By Aaron Morrison
Jun 11th, 2012
If George W. Bush didn’t “care about black people,” then people generally don’t care about the lives of transgender women of color.
That’s not exactly the way writer and activist Janet Mock put it. She and others believe a rash of murders, as well as uneven media coverage, suggest a gross lack of empathy for gender non-conforming individuals.
Mock, a 29-year-old Hawaii native, was her parents’ firstborn son. She transitioned when she was a teenager and is aware of her privilege of not having her gender identity questioned by society.
It’s a privilege that isn’t a reality for many women like her, Mock acknowledges.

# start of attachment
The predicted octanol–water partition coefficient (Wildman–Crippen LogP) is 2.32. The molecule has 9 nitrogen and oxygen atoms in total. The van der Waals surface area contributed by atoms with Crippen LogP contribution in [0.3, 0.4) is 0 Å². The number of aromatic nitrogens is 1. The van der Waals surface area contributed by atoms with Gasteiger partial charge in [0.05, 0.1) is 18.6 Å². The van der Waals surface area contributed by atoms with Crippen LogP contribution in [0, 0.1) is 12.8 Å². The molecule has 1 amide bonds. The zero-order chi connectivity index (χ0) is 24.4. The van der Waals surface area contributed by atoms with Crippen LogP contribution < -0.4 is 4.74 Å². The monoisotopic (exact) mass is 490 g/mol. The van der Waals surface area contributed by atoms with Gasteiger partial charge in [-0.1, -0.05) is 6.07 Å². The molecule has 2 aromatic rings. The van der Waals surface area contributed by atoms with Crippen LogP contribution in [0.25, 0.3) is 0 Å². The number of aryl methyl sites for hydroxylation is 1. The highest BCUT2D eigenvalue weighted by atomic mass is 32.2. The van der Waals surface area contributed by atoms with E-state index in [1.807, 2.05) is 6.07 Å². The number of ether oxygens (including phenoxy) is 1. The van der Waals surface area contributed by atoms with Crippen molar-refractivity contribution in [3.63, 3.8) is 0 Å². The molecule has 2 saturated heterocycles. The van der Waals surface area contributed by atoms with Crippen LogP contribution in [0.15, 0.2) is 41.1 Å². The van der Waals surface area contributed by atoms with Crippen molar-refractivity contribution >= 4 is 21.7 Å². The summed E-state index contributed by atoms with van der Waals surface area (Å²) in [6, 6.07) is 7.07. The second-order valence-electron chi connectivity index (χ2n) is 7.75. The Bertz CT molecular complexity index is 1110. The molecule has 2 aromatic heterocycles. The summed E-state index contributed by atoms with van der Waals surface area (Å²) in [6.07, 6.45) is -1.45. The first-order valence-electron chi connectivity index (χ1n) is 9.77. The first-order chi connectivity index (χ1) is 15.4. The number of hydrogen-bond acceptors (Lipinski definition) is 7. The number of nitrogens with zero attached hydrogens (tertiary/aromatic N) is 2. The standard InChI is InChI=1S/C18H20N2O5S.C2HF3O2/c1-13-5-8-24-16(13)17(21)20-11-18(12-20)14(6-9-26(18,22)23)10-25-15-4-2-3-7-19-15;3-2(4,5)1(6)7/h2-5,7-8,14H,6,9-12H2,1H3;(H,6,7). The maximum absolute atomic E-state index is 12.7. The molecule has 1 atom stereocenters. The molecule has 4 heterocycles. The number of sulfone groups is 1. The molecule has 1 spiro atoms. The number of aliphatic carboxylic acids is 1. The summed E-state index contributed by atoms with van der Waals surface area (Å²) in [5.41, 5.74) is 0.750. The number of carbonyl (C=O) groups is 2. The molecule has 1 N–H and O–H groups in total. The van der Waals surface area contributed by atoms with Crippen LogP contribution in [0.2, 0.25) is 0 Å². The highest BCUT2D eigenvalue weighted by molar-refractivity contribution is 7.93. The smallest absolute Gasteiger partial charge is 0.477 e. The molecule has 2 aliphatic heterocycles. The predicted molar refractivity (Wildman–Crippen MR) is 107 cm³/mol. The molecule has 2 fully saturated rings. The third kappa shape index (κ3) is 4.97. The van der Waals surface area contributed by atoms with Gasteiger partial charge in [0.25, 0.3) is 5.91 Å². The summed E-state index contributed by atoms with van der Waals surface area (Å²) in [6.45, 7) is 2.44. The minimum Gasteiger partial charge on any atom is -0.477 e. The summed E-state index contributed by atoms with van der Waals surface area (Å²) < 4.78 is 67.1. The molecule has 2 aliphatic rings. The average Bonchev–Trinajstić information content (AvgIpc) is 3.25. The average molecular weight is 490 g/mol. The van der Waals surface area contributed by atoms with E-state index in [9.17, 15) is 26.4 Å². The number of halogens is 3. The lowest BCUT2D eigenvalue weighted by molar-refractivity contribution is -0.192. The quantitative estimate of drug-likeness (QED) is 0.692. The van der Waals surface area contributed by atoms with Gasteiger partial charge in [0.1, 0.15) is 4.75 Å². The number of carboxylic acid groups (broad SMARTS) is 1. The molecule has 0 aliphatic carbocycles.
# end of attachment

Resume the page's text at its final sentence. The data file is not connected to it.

That premature death for transgender women may lurk around the corner, at the bus stop or in the presence of an intimate partner is an existence that hasn’t quite caught fire in the mainstream.
“Being trans should not equate to a death sentence,” Mock said in an interview with Loop 21.
But it’s hardly that simple. Mock knows that better than most, as an outspoken advocate for transgender women. She says fighting for the rights and safety of transgender women of color requires a level of inclusiveness that many lesbian, gay, bisexual and transgender advocates don’t yet have down to a science.
Continue reading at: http://www.loop21.com/life/black-transgender-women-murder-rate
By Keith Gerein
June 8, 2012
EDMONTON — Two days after Danielle Smith promised to begin healing wounds with Alberta’s gay community, the Wildrose leader slammed the province’s promise to reinstate funding for gender-reassignment surgery.
Smith said while individuals should be free to pay for the “elective” surgery, public health dollars should go to more pressing needs such as dentistry for low-income children, insulin pumps and hearing aids for seniors.